Objective: To test the hypothesis that replacing starch with sugar in a processed breakfast cereal that has a high glycaemic index could significantly decrease glycaemic and insulin responses.
Design: Subjects consumed in random order three equi-carbohydrate meals based on a popular puffed rice cereal containing three levels of sucrose (0, 21 and 43 g). Postprandial glucose and insulin responses were compared using the incremental area under the curve (AUC).
Subjects: Twelve healthy volunteers (5 males and 7 females) with normal glucose tolerance drawn from the university community, mean age 23 years (range: 20 to 27 year), mean body mass index 22.6 kg/m2 (range: 18.6 to 31.2 kg/m2).
Results: Glycaemia was significantly lower after the meal containing the highest amount of sugar (glucose AUC 101.7 +/- 14.0 mmol/l.120 min) compared with the non-sweetened cereal (155.5 +/- 18.0 mmol/l.120 min, P < 0.01). There was a significant inverse correlation between the amount of sucrose incorporated and the degree of glycaemia (analysis of covariance coefficient = -1.25, P = 0.00). Similarly, the plasma insulin response was significantly lower after the highest sugar meal (insulin AUC 2267 +/- 346 microU/ml.120 min) compared with the meal without sugar (3505 +/- 365 microU/ml.120 min, P < 0.01).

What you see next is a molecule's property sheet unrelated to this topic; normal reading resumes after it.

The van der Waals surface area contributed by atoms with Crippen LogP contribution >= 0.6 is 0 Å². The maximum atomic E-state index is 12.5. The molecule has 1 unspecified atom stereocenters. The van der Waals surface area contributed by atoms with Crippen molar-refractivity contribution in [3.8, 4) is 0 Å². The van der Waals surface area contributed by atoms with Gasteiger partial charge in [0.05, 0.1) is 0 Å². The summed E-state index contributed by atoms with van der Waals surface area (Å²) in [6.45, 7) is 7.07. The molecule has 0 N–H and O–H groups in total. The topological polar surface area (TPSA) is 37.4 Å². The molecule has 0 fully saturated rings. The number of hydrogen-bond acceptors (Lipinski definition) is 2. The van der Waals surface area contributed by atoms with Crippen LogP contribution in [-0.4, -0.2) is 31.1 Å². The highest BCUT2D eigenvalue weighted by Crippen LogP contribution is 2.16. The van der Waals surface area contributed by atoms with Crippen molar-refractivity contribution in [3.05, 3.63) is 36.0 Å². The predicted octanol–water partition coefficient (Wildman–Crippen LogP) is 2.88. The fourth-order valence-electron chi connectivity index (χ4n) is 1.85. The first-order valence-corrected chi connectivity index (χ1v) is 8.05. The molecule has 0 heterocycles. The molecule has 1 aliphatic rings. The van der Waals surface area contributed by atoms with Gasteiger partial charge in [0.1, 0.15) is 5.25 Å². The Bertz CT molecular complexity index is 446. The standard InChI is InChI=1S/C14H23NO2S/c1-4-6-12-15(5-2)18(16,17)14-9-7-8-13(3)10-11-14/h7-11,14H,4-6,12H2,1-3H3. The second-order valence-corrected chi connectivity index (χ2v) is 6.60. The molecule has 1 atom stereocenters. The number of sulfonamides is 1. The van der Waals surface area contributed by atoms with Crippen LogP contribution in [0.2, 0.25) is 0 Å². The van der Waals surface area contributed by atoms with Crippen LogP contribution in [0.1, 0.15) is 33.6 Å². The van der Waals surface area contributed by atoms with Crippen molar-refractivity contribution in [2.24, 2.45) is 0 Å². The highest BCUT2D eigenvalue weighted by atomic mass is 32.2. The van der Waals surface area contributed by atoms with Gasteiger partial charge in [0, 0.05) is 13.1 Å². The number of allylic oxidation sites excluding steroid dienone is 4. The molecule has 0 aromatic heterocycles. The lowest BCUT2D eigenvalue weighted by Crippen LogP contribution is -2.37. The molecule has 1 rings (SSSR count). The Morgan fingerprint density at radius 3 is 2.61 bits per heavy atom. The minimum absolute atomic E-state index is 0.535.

Conclusions: We found a significant reduction in glycaemic and insulin responses when sugar replaced the rapidly digested starch in a processed breakfast cereal, i.e. the opposite of what is commonly believed. Thus sweetened breakfast cereals may not compromise glycaemic control more so than the unsweetened counterpart.